At Home in the Universe: The Search for the Laws of Self-Organization and Complexity Info

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A major scientific revolution has begun, a new paradigm that
rivals Darwin's theory in importance. At its heart is the discovery of
the order that lies deep within the most complex of systems, from the
origin of life, to the workings of giant corporations, to the rise and
fall of great civilizations. And more than anyone else, this revolution
is the work of one man, Stuart Kauffman, a MacArthur Fellow and
visionary pioneer of the new science of complexity. Now, in At Home
in the Universe
, Kauffman brilliantly weaves together the
excitement of intellectual discovery and a fertile mix of insights to
give the general reader a fascinating look at this new science--and at
the forces for order that lie at the edge of chaos.
We all know of
instances of spontaneous order in nature--an oil droplet in water forms a
sphere, snowflakes have a six-fold symmetry. What we are only now
discovering, Kauffman says, is that the range of spontaneous order is
enormously greater than we had supposed. Indeed, self-organization is a
great undiscovered principle of nature. But how does this spontaneous
order arise? Kauffman contends that complexity itself triggers
self-organization, or what he calls "order for free," that if enough
different molecules pass a certain threshold of complexity, they begin
to self-organize into a new entity--a living cell. Kauffman uses the
analogy of a thousand buttons on a rug--join two buttons randomly with
thread, then another two, and so on. At first, you have isolated pairs;
later, small clusters; but suddenly at around the 500th repetition, a
remarkable transformation occurs--much like the phase transition when
water abruptly turns to ice--and the buttons link up in one giant
network. Likewise, life may have originated when the mix of different
molecules in the primordial soup passed a certain level of complexity
and self-organized into living entities (if so, then life is not a
highly improbable chance event, but almost inevitable). Kauffman uses
the basic insight of "order for free" to illuminate a staggering range
of phenomena. We see how a single-celled embryo can grow to a highly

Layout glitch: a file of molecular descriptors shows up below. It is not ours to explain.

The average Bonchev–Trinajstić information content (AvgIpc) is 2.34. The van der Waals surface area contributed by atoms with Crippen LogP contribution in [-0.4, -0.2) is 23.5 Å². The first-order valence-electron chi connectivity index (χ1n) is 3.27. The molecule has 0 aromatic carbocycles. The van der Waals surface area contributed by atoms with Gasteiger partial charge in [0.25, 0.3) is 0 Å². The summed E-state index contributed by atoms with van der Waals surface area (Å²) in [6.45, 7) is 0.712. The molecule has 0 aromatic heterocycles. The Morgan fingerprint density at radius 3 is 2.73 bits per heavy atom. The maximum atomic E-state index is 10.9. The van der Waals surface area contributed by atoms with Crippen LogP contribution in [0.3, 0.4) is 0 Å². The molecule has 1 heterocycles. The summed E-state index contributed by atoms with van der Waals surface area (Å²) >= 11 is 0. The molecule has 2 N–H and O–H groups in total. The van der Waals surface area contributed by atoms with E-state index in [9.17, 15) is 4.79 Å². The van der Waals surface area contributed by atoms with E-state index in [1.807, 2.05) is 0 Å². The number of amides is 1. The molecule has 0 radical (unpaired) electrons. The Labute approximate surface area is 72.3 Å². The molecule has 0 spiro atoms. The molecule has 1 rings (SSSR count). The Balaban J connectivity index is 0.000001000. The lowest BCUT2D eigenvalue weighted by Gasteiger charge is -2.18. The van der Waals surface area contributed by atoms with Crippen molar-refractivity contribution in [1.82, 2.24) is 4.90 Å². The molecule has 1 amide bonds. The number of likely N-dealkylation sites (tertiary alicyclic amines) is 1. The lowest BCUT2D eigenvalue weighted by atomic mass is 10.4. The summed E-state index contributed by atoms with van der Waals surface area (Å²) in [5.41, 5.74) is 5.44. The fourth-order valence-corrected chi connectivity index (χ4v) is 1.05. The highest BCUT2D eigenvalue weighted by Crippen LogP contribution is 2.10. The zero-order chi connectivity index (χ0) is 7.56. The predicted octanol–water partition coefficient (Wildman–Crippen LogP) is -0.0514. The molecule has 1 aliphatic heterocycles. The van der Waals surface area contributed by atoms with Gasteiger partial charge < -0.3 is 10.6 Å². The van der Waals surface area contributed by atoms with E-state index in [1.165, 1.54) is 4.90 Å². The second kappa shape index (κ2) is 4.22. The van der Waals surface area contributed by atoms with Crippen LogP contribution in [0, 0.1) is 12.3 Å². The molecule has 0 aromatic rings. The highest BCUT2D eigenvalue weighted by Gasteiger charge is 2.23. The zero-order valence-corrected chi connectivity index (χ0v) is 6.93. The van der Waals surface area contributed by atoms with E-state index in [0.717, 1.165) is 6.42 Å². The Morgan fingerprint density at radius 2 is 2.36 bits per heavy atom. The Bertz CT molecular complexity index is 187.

complex organism with over two hundred different cell types. We learn
how the science of complexity extends Darwin's theory of evolution by
natural selection: that self-organization, selection, and chance are the
engines of the biosphere. And we gain insights into biotechnology, the
stunning magic of the new frontier of genetic engineering--generating
trillions of novel molecules to find new drugs, vaccines, enzymes,
biosensors, and more. Indeed, Kauffman shows that ecosystems, economic
systems, and even cultural systems may all evolve according to similar
general laws, that tissues and terra cotta evolve in similar ways. And
finally, there is a profoundly spiritual element to Kauffman's thought.
If, as he argues, life were bound to arise, not as an incalculably
improbable accident, but as an expected fulfillment of the natural
order, then we truly are at home in the universe.
Kauffman's earlier
volume, The Origins of Order, written for specialists,
received lavish praise. Stephen Jay Gould called it "a landmark and a
classic." And Nobel Laureate Philip Anderson wrote that "there are few
people in this world who ever ask the right questions of science, and
they are the ones who affect its future most profoundly. Stuart Kauffman
is one of these." In At Home in the Universe, this visionary
thinker takes you along as he explores new insights into the nature of
life.

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